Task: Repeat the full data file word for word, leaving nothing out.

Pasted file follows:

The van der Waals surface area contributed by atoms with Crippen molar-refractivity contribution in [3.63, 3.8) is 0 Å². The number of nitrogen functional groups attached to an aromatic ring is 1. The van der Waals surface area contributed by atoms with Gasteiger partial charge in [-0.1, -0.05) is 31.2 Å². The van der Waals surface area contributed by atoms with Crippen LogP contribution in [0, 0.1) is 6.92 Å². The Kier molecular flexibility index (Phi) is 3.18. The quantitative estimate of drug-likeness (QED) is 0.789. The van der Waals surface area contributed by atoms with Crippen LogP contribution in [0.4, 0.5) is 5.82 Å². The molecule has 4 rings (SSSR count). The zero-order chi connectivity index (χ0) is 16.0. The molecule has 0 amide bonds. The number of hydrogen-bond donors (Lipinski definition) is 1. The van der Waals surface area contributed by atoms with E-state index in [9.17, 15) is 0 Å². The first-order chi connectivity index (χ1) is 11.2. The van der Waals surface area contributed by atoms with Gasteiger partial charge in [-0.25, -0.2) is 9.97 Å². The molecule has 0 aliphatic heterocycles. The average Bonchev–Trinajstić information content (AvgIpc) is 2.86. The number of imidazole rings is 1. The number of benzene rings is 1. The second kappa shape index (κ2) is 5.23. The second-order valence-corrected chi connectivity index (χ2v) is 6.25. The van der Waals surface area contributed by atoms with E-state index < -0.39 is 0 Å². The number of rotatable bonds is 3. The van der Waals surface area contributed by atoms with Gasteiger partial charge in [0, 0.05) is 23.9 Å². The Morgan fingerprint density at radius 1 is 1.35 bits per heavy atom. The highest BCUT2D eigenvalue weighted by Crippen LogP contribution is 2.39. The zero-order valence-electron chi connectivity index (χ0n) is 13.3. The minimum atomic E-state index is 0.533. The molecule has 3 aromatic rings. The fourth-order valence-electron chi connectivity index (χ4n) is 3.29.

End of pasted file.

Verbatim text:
The van der Waals surface area contributed by atoms with Crippen molar-refractivity contribution in [3.63, 3.8) is 0 Å². The number of nitrogen functional groups attached to an aromatic ring is 1. The van der Waals surface area contributed by atoms with Gasteiger partial charge in [-0.1, -0.05) is 31.2 Å². The van der Waals surface area contributed by atoms with Crippen LogP contribution in [0, 0.1) is 6.92 Å². The Kier molecular flexibility index (Phi) is 3.18. The quantitative estimate of drug-likeness (QED) is 0.789. The van der Waals surface area contributed by atoms with Crippen LogP contribution in [0.4, 0.5) is 5.82 Å². The molecule has 4 rings (SSSR count). The zero-order chi connectivity index (χ0) is 16.0. The molecule has 0 amide bonds. The number of hydrogen-bond donors (Lipinski definition) is 1. The van der Waals surface area contributed by atoms with E-state index in [9.17, 15) is 0 Å². The first-order chi connectivity index (χ1) is 11.2. The van der Waals surface area contributed by atoms with Gasteiger partial charge in [-0.25, -0.2) is 9.97 Å². The molecule has 0 aliphatic heterocycles. The average Bonchev–Trinajstić information content (AvgIpc) is 2.86. The number of imidazole rings is 1. The number of benzene rings is 1. The second kappa shape index (κ2) is 5.23. The second-order valence-corrected chi connectivity index (χ2v) is 6.25. The van der Waals surface area contributed by atoms with E-state index < -0.39 is 0 Å². The number of rotatable bonds is 3. The van der Waals surface area contributed by atoms with Gasteiger partial charge in [0, 0.05) is 23.9 Å². The Morgan fingerprint density at radius 1 is 1.35 bits per heavy atom. The highest BCUT2D eigenvalue weighted by Crippen LogP contribution is 2.39. The zero-order valence-electron chi connectivity index (χ0n) is 13.3. The minimum atomic E-state index is 0.533. The molecule has 3 aromatic rings. The fourth-order valence-electron chi connectivity index (χ4n) is 3.29.